Remote sensing is emerging as a viable tool in nature conservation for collecting sufficient and up-to-date spatial information on the status of protected areas. A recently published Springer book called "The roles of remote sensing in nature conservation" (edited by Díaz-Delgado et al 2017) forms the basis of a continuous networking exercise that aims to effectively transfer remote sensing technology - including research findings and practical tools - to managers of protected areas, such as Natura 2000 sites.
The idea for a book emerged from several European meetings on habitat mapping in Natura 2000 sites, where it was agreed that one of the major challenges for nature conservation in Europe is related to the need to provide updated spatial information on habitat status and of sustaining long-term monitoring activities. This initiative has increased awareness about the potential of using remote sensing to address these challanges, and it has bridged the gap between conservation practitioners and remote sensing experts. In addition, a network has been established, called the Eurosite Remote Sensing User Support Group and involving experts from 15 European countries.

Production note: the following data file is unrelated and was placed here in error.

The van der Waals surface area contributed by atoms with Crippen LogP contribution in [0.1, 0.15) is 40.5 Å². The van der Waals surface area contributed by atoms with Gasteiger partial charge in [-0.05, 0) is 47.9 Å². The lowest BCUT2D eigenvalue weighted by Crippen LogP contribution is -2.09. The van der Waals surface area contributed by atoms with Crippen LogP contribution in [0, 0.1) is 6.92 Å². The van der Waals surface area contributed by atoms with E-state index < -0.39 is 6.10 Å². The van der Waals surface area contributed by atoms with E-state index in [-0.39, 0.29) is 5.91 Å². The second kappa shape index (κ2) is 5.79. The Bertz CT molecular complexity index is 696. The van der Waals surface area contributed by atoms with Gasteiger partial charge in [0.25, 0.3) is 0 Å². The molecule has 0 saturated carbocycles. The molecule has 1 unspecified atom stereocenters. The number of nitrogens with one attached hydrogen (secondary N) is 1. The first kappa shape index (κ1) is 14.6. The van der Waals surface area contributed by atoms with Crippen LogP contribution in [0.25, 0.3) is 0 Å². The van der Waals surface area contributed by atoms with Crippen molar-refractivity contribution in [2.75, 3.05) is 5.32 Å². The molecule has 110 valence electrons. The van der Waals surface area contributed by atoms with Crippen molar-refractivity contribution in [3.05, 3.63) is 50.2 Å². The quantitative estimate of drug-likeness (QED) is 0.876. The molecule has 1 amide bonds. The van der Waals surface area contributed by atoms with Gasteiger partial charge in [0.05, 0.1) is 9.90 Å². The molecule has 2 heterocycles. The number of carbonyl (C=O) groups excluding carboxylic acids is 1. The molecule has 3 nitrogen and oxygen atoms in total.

The book illustrates a number of specific sites that have successfully used remote sensing methods to assess and monitor habitat conservation status. For instance, Doñana in Spain, Kalmthoutse Heide (a cross-border Natura 2000 site in Belgium and the Netherlands), Wahner Heide (a heathland between the cities of Cologne and Bonn in Germany), and the Flemish nature reserve De Westhoek, in Belgium. The publication of the book is a collective effort and a culminating networking achievement in terms of raising awareness for the use of remote sensing in monitoring Natura 2000 sites and other protected areas.